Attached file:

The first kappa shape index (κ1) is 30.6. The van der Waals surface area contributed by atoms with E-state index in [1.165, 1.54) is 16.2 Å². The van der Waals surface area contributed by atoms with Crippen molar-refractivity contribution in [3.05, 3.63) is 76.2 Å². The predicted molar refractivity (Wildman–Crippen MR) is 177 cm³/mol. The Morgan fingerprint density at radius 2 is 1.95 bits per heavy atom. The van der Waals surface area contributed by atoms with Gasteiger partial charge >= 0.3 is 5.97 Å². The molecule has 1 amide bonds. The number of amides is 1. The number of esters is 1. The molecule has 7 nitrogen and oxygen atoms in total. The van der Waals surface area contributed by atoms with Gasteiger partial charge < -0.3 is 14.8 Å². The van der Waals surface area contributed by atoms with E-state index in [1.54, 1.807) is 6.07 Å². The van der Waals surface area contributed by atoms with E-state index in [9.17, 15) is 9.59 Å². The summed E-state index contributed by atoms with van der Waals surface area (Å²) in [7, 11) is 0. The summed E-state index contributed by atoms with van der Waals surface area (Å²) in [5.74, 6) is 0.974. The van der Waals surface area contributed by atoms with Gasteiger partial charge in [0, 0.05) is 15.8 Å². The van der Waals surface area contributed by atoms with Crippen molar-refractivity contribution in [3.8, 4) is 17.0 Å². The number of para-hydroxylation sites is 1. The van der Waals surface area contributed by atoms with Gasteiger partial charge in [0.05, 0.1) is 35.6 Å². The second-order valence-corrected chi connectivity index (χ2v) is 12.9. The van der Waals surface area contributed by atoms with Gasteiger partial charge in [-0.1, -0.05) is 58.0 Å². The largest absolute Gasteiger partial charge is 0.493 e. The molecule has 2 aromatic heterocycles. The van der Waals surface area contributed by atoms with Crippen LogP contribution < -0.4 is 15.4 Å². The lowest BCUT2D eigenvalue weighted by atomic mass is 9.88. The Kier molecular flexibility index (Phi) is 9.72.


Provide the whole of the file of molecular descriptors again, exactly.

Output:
The first kappa shape index (κ1) is 30.6. The van der Waals surface area contributed by atoms with E-state index in [1.165, 1.54) is 16.2 Å². The van der Waals surface area contributed by atoms with Crippen molar-refractivity contribution in [3.05, 3.63) is 76.2 Å². The predicted molar refractivity (Wildman–Crippen MR) is 177 cm³/mol. The Morgan fingerprint density at radius 2 is 1.95 bits per heavy atom. The van der Waals surface area contributed by atoms with Gasteiger partial charge >= 0.3 is 5.97 Å². The molecule has 1 amide bonds. The number of amides is 1. The number of esters is 1. The molecule has 7 nitrogen and oxygen atoms in total. The van der Waals surface area contributed by atoms with Gasteiger partial charge < -0.3 is 14.8 Å². The van der Waals surface area contributed by atoms with E-state index in [1.54, 1.807) is 6.07 Å². The van der Waals surface area contributed by atoms with E-state index in [9.17, 15) is 9.59 Å². The summed E-state index contributed by atoms with van der Waals surface area (Å²) in [7, 11) is 0. The summed E-state index contributed by atoms with van der Waals surface area (Å²) in [5.74, 6) is 0.974. The van der Waals surface area contributed by atoms with Gasteiger partial charge in [0, 0.05) is 15.8 Å². The van der Waals surface area contributed by atoms with Crippen molar-refractivity contribution in [3.8, 4) is 17.0 Å². The number of para-hydroxylation sites is 1. The van der Waals surface area contributed by atoms with Gasteiger partial charge in [0.05, 0.1) is 35.6 Å². The second-order valence-corrected chi connectivity index (χ2v) is 12.9. The van der Waals surface area contributed by atoms with Gasteiger partial charge in [-0.1, -0.05) is 58.0 Å². The largest absolute Gasteiger partial charge is 0.493 e. The molecule has 2 aromatic heterocycles. The van der Waals surface area contributed by atoms with Crippen LogP contribution < -0.4 is 15.4 Å². The lowest BCUT2D eigenvalue weighted by atomic mass is 9.88. The Kier molecular flexibility index (Phi) is 9.72.